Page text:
It is a truth universally acknowledged that, when you become a parish pastor, you will often hear this sentence: “We’ve never done it that way before.” The implication, among seminary students, is that you are going to shake things up with your bold, exciting new ideas about worship, teaching, social justice, and how to be God’s people in the world. The reality, in the two country churches to which I’ve been called, is that these folks have been being God’s people together for longer than I’ve been a pastor–in some cases, for longer than I’ve been alive–and so they know a lot about worshiping, learning, serving, and being church together.
In the two years that I have been a pastor–which is about two months less than the amount of time I’ve been a parent–I have found that I am often the one saying, “Oh! I’ve never done it that way before.” Being a pastor and being a parent are amazing adventures. Both can be exciting, inspiring, frustrating, heartbreaking, and hilarious. And both lead me to do and say and experience things I have never done or said or experienced before.
So to get this blog rolling, I’ll begin with what I imagine will be a regular feature: Never Had I Ever . . .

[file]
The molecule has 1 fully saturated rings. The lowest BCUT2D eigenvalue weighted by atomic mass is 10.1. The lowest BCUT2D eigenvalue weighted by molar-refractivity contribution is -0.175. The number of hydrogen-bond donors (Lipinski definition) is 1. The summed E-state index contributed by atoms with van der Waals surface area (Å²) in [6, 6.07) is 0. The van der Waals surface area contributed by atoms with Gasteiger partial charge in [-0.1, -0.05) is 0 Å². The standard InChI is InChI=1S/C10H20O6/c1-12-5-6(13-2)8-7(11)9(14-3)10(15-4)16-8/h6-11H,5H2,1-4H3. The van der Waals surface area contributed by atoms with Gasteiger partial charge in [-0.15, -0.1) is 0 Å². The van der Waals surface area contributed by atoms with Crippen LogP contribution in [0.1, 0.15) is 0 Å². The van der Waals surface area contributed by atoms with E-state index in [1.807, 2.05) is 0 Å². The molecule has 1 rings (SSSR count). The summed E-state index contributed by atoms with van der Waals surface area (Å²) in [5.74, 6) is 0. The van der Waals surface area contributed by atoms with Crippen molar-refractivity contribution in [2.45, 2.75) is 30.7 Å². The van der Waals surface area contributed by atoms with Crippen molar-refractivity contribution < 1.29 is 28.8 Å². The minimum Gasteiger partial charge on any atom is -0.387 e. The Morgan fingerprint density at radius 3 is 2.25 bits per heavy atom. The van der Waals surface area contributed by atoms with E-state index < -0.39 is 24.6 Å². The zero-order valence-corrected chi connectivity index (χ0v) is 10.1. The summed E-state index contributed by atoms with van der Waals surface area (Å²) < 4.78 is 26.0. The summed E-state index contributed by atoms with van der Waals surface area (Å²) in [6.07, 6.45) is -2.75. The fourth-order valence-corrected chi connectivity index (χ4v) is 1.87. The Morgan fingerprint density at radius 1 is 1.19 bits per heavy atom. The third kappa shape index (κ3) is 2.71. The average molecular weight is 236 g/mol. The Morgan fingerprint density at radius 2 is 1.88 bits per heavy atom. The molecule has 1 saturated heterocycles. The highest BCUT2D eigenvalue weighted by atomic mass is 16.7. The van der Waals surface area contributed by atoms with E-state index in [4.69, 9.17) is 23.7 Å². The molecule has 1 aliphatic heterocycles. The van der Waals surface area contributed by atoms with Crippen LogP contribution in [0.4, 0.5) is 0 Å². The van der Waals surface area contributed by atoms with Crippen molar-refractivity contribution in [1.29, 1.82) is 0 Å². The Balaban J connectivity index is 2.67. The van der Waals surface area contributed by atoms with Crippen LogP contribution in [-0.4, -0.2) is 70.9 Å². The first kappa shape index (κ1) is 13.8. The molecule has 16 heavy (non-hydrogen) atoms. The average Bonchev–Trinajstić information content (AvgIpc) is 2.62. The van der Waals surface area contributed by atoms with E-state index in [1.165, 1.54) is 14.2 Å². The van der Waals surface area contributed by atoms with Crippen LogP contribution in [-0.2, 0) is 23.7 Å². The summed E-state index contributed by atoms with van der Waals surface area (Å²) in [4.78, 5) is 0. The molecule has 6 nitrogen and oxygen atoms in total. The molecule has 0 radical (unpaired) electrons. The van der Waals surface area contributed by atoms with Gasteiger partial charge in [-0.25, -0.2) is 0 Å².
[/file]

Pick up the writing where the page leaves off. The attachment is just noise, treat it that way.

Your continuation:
If you remember playing a game called “Never Have I Ever” in college, this will be a lot like that, except without the fingers, the drinking, and . . . okay, the main similarity might be in the name.
Okay. Before I moved to Litchfield, Minnesota, never had I ever hitched a ride with the gas man. In July, we moved from the south side of town to the north, a grand distance of about one mile. My father-in-law gave me a ride from the old house to the new so that I could wait for the gas man to come hook up the gas. I was surprised when my father-in-law drove away, leaving me without a way back to the old house. But the gas man seemed nice, so when he was done doing whatever gas men do, I asked him for a ride.
“Oh, sure,” he grinned. “let me just clean out the front seat.”
“Great! Thanks!” I said, pleased with my clever plan. It was only as I stood on the curb, watching a strange man move about seventy-five empty water bottles from the front of his truck to the back, that I realized I had just asked a gas company employee, and a complete stranger, to drive me home. I also realized that this was a totally normal and safe thing to do. We had a nice chat on the two minute ride. His name was Gary. He knew the couple who owned our house before our landlord did. It was fine.
It was fine. If I were still living in Chicago, or Milwaukee, or even the Very Safe Suburb where I grew up, I would not have asked the gas man for a ride home. It might not have been safe, and it probably would have been against the rules, and the man would have looked at me like I was nuts. But in Litchfield, it was fine. He just had to move the water bottles out of the front seat.
Side note: if anyone would like to suggest a replacement for the phrase “gas man”, feel free.